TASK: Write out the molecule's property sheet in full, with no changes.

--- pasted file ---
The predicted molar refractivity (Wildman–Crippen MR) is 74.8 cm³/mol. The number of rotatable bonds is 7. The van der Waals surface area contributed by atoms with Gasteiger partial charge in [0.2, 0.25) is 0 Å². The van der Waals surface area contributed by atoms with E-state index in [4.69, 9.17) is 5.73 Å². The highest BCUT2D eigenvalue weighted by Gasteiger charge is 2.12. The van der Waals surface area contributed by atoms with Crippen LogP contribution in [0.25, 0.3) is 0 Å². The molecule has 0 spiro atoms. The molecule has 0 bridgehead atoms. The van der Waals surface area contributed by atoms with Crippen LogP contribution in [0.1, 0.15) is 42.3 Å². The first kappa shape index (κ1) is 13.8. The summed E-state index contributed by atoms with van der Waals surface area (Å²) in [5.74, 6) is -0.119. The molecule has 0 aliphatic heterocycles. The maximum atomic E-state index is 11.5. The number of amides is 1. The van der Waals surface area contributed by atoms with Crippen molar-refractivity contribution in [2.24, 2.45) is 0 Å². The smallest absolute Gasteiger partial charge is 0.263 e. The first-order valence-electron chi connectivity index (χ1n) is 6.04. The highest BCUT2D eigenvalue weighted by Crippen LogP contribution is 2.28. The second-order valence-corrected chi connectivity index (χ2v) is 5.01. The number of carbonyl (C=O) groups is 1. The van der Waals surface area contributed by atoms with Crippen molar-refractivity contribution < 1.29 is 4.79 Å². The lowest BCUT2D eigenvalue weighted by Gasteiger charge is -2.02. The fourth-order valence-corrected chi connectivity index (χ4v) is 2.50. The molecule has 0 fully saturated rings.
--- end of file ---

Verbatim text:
The predicted molar refractivity (Wildman–Crippen MR) is 74.8 cm³/mol. The number of rotatable bonds is 7. The van der Waals surface area contributed by atoms with Gasteiger partial charge in [0.2, 0.25) is 0 Å². The van der Waals surface area contributed by atoms with E-state index in [4.69, 9.17) is 5.73 Å². The highest BCUT2D eigenvalue weighted by Gasteiger charge is 2.12. The van der Waals surface area contributed by atoms with Crippen LogP contribution in [0.25, 0.3) is 0 Å². The molecule has 0 spiro atoms. The molecule has 0 bridgehead atoms. The van der Waals surface area contributed by atoms with Crippen LogP contribution in [0.1, 0.15) is 42.3 Å². The first kappa shape index (κ1) is 13.8. The summed E-state index contributed by atoms with van der Waals surface area (Å²) in [5.74, 6) is -0.119. The molecule has 0 aliphatic heterocycles. The maximum atomic E-state index is 11.5. The number of amides is 1. The van der Waals surface area contributed by atoms with Crippen molar-refractivity contribution in [2.24, 2.45) is 0 Å². The smallest absolute Gasteiger partial charge is 0.263 e. The first-order valence-electron chi connectivity index (χ1n) is 6.04. The highest BCUT2D eigenvalue weighted by Crippen LogP contribution is 2.28. The second-order valence-corrected chi connectivity index (χ2v) is 5.01. The number of carbonyl (C=O) groups is 1. The van der Waals surface area contributed by atoms with Crippen molar-refractivity contribution < 1.29 is 4.79 Å². The lowest BCUT2D eigenvalue weighted by Gasteiger charge is -2.02. The fourth-order valence-corrected chi connectivity index (χ4v) is 2.50. The molecule has 0 fully saturated rings.